It can be disconcerting to find out your favorite bike got scratched up from somewhere. The first thing you would do in such a case is to find out how to hide or remove the scratches, but how do you effectively hide scratches on a bike?
Here are the steps you can take to hide scratches on a bike:
- Determine the severity of the damage.
- Buff the scratches using toothpaste.
- Use candle wax to remove the scratches.
- Use superglue to fill in the scratches.
- Sand and polish the scratches.
- Try urethane car paint to hide scratches.
In this article, I’ll be detailing the types of bike scratches, various methods available to hide them, products to fix them, and much more!
1. Determine the Severity of the Damage
Depending on the level and severity of the damage to the bike’s paint, you may need to use various solutions. These range from cheap and easy to expensive and labor-intensive. Generally, the former will be quicker temporary fixes, while the latter will last longer and be closer to a permanent fix.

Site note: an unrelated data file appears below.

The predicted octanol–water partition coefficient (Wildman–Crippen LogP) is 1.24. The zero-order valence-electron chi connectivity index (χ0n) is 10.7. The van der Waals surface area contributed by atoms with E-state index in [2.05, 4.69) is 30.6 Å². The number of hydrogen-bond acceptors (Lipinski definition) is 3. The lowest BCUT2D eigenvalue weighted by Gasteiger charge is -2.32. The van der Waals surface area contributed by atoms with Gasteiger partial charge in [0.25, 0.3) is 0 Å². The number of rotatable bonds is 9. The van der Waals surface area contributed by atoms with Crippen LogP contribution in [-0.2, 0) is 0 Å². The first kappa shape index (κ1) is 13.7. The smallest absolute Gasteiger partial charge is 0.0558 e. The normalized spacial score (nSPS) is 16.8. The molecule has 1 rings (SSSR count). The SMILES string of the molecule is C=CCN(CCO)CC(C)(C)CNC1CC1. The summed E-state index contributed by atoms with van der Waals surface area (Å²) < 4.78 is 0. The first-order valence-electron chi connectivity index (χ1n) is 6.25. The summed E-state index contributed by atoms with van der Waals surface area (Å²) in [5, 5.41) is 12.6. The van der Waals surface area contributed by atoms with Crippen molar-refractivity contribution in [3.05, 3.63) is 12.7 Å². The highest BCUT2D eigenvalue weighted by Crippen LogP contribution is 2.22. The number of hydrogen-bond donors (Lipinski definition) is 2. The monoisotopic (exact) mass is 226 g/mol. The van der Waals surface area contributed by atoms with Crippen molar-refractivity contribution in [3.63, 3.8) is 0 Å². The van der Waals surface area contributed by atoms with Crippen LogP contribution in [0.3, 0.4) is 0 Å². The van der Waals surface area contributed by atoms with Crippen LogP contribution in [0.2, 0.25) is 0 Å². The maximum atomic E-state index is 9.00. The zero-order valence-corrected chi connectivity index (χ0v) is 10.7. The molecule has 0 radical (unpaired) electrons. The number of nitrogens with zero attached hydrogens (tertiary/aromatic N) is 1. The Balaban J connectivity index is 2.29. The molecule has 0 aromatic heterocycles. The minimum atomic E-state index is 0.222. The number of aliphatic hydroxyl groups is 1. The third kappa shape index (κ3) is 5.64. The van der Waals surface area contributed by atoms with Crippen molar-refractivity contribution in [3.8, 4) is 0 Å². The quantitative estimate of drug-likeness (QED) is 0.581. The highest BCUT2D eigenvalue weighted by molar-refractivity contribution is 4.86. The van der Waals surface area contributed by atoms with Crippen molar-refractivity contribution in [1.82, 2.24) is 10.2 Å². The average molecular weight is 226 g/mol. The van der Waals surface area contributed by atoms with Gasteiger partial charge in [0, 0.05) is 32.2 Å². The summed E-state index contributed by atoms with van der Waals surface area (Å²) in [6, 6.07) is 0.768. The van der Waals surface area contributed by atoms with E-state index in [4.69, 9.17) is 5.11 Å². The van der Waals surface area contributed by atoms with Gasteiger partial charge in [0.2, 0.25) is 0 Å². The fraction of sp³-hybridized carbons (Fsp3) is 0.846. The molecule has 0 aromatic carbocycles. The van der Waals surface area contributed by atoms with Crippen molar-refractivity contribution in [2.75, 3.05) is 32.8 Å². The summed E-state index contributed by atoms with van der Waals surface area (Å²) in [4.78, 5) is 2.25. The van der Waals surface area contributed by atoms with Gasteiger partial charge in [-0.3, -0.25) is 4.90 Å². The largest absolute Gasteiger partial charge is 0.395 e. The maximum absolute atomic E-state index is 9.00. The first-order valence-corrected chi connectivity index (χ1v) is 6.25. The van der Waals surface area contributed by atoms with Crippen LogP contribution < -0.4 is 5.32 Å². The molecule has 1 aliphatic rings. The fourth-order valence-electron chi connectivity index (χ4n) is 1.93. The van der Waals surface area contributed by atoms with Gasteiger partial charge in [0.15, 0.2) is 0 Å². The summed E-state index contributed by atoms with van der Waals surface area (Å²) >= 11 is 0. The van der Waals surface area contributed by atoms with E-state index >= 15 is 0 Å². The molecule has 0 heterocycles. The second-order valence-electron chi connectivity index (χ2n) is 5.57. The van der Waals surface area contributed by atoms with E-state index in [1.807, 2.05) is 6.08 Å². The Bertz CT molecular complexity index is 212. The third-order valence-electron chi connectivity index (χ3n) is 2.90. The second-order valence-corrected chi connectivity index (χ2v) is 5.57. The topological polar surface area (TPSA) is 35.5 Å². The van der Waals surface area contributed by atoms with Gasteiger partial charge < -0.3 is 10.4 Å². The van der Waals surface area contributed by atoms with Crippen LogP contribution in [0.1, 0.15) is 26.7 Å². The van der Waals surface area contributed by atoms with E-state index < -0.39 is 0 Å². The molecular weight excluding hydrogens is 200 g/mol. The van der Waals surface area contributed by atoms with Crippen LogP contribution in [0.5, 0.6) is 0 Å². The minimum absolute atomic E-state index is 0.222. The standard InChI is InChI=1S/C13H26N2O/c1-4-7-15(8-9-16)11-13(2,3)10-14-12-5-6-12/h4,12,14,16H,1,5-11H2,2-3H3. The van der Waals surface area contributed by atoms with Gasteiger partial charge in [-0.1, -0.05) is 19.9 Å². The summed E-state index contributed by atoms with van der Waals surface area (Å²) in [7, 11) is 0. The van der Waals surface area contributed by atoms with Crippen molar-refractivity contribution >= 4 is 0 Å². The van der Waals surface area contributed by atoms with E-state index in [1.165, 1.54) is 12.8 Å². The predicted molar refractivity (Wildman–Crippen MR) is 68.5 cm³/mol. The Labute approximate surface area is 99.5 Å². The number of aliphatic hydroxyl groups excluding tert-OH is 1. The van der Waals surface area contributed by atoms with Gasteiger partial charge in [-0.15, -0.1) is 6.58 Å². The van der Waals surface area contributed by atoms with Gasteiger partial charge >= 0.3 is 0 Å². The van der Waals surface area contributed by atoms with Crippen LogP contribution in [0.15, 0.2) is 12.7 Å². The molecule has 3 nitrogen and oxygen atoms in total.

If you only have some faint scratches, for example, you probably don’t need to sand and repaint your whole bike frame. Tailor your solution to the severity of your problem.
Before we get into the methods, however, let’s talk about the various types of scratches.
The three types of bike scratches are:
- Scratches to the top transparent layer of paint. This is the most minor level of cosmetic damage possible to a bike. This type of damage is considered extremely minor and most people probably wouldn’t even notice it without an in-depth daily inspection of the bike.
- Scratches on the surface paint. This damage is more serious than damage to the top clear coat, but still relatively easy to fix. This kind of damage penetrates past the top transparent clear coat and damages the paint. Oftentimes this is just damage to the primer and isn’t as serious as scratches to the base layer are.
- Scratches on the base paint layer. The most serious cosmetic damage is scratching on the base paint layer. This can often necessitate repainting because it leaves the metal exposed to air and water that can cause rust.
Now that you know the difference, let’s see how to fix these scratches.
2. Buff the Scratches Using Toothpaste